Tuesday, October 05, 2004

Rally for the Victor!

Go Edwards! While off to a nervous start, I thought he was soon sailing along nicely. Cheney came across as bored and BOR-ING. Now it is of course up to the spin meisters. How cool is it though that tomorrow Edwards is going to be right here! I’m heading the ticket/gate team this time around, but because there won’t be metal detectors, it shouldn’t be as stressful. And the venue is bigger, so getting in at the end should also not be an issue. Several of the volunteers I had last time are going to be in my team, so I know I’ll have good hands on deck. I definitely think the mood will be electric considering Edwards’ performance.

A very busy day in the office, so busy you only have time to try to do and not time to worry about what isn’t perfect—which is good for me. Organizationally, as I mentioned earlier, our phone bank problems that have dogged us are beginning to be rectified, which feels good. Better late than never is absolutely our motto. For a perfect example, I’ll tell you the story of this morning. I shirked my duty of checking our voicemail much of yesterday, and finally set to it mid-morning today. I found it full—80 messages. I soon discovered that what had happened is that one of local pols here, State Senator Wexler, had sent out an auto-dial to his constituents advertising the events, but not giving any details on how to get tickets, etc. beyond giving our phone number. And since we weren’t expecting this, and since no one thought about it, we didn’t have any information on our message about it. So everyone wanted to know how to get tickets, etc. So I set out to listen to and delete all these messages (I had a volunteer return the calls) and—before I got very far—changing the outgoing message to leave the relevant information. It was a little task that went a long way. Now I just have to be vigilant about my voicemail duties. Our phone system is in general is a big pain in the butt. Not only did they only give us one line at the front desk, the four lines that are in the office are on this crappy rollover system, so if the front line is busy, it just rolls over to the other phones in use by the staff and then to voicemail. What you need obviously is four-line availability everywhere, but even though Robert recognized this, apparently there was “no way” to fix it—some order from on high or something. And so we limp on in the communications department as best we can.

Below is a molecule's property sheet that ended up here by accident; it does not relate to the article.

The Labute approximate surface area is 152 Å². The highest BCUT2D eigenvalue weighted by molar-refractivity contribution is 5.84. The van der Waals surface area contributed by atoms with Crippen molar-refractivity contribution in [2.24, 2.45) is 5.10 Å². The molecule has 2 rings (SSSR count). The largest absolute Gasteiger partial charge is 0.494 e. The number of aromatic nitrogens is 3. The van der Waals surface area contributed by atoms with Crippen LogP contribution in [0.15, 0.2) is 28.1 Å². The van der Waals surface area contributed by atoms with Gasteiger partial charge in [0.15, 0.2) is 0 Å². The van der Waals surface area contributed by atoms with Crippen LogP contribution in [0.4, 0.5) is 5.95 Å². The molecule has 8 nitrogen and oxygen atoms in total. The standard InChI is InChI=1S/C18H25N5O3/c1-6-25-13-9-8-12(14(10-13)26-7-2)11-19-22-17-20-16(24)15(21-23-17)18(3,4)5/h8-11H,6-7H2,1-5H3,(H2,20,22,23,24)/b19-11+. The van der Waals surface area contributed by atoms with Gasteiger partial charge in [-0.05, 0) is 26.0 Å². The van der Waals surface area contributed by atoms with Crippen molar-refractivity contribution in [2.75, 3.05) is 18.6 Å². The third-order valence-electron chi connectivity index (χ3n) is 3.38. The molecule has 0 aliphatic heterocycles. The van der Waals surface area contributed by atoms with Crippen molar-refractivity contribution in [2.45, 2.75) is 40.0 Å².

Today was an up day for me, but as I think I’ve made clear, this has been a challenging experience for me. It has put me face to face with my limits and discomforts surrounding working in chaos, dealing with all sorts of people, and my anxiety about taking responsibility in an unstructured environment, and my disappointment that I have not found so much satisfaction in my actions, despite my willingness to help the cause. The most rewarding element of this experience has by far been the people I have met, and the pleasure it has been to work with the vast majority of them. It is very invigorating to think that a bunch of strangers from all different (blue) states of the country can come to another state and work together for a common cause. That camaraderie combats the boredom or frustration that often threaten to overwhelm me. And having a beer after a long day while watching Golden Boy debate the butt off the Antichrist doesn’t hurt either!

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